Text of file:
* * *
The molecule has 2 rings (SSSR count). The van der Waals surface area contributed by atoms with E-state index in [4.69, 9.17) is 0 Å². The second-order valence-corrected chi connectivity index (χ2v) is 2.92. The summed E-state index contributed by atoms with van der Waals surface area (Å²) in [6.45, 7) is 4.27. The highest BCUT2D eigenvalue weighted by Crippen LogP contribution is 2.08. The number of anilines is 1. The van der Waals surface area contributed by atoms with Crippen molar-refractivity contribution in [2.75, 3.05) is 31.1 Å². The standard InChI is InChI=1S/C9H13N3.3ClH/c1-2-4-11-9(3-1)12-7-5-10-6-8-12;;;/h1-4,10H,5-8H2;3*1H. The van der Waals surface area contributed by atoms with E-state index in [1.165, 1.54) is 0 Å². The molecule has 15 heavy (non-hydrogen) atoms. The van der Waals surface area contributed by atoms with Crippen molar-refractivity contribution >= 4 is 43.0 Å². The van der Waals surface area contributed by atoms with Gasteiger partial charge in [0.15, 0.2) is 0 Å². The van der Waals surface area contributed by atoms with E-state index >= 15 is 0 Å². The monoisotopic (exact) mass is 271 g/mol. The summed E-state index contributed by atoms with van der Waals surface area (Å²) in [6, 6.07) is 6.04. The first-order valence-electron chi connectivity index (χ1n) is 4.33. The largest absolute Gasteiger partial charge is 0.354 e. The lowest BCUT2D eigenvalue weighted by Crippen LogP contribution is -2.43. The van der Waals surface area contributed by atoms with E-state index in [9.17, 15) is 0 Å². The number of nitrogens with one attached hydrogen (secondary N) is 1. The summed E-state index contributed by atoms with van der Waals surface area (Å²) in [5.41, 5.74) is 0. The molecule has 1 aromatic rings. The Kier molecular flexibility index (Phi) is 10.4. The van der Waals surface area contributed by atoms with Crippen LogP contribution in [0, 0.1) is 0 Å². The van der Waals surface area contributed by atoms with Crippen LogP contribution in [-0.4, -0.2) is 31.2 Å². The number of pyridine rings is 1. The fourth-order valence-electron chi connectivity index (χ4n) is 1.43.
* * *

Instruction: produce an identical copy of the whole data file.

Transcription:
The molecule has 2 rings (SSSR count). The van der Waals surface area contributed by atoms with E-state index in [4.69, 9.17) is 0 Å². The second-order valence-corrected chi connectivity index (χ2v) is 2.92. The summed E-state index contributed by atoms with van der Waals surface area (Å²) in [6.45, 7) is 4.27. The highest BCUT2D eigenvalue weighted by Crippen LogP contribution is 2.08. The number of anilines is 1. The van der Waals surface area contributed by atoms with Crippen molar-refractivity contribution in [2.75, 3.05) is 31.1 Å². The standard InChI is InChI=1S/C9H13N3.3ClH/c1-2-4-11-9(3-1)12-7-5-10-6-8-12;;;/h1-4,10H,5-8H2;3*1H. The van der Waals surface area contributed by atoms with E-state index in [1.165, 1.54) is 0 Å². The molecule has 15 heavy (non-hydrogen) atoms. The van der Waals surface area contributed by atoms with Crippen molar-refractivity contribution >= 4 is 43.0 Å². The van der Waals surface area contributed by atoms with Gasteiger partial charge in [0.15, 0.2) is 0 Å². The van der Waals surface area contributed by atoms with E-state index >= 15 is 0 Å². The monoisotopic (exact) mass is 271 g/mol. The summed E-state index contributed by atoms with van der Waals surface area (Å²) in [6, 6.07) is 6.04. The first-order valence-electron chi connectivity index (χ1n) is 4.33. The largest absolute Gasteiger partial charge is 0.354 e. The lowest BCUT2D eigenvalue weighted by Crippen LogP contribution is -2.43. The van der Waals surface area contributed by atoms with E-state index in [9.17, 15) is 0 Å². The number of nitrogens with one attached hydrogen (secondary N) is 1. The summed E-state index contributed by atoms with van der Waals surface area (Å²) in [5.41, 5.74) is 0. The molecule has 1 aromatic rings. The Kier molecular flexibility index (Phi) is 10.4. The van der Waals surface area contributed by atoms with Crippen LogP contribution in [0, 0.1) is 0 Å². The van der Waals surface area contributed by atoms with Crippen LogP contribution in [-0.4, -0.2) is 31.2 Å². The number of pyridine rings is 1. The fourth-order valence-electron chi connectivity index (χ4n) is 1.43.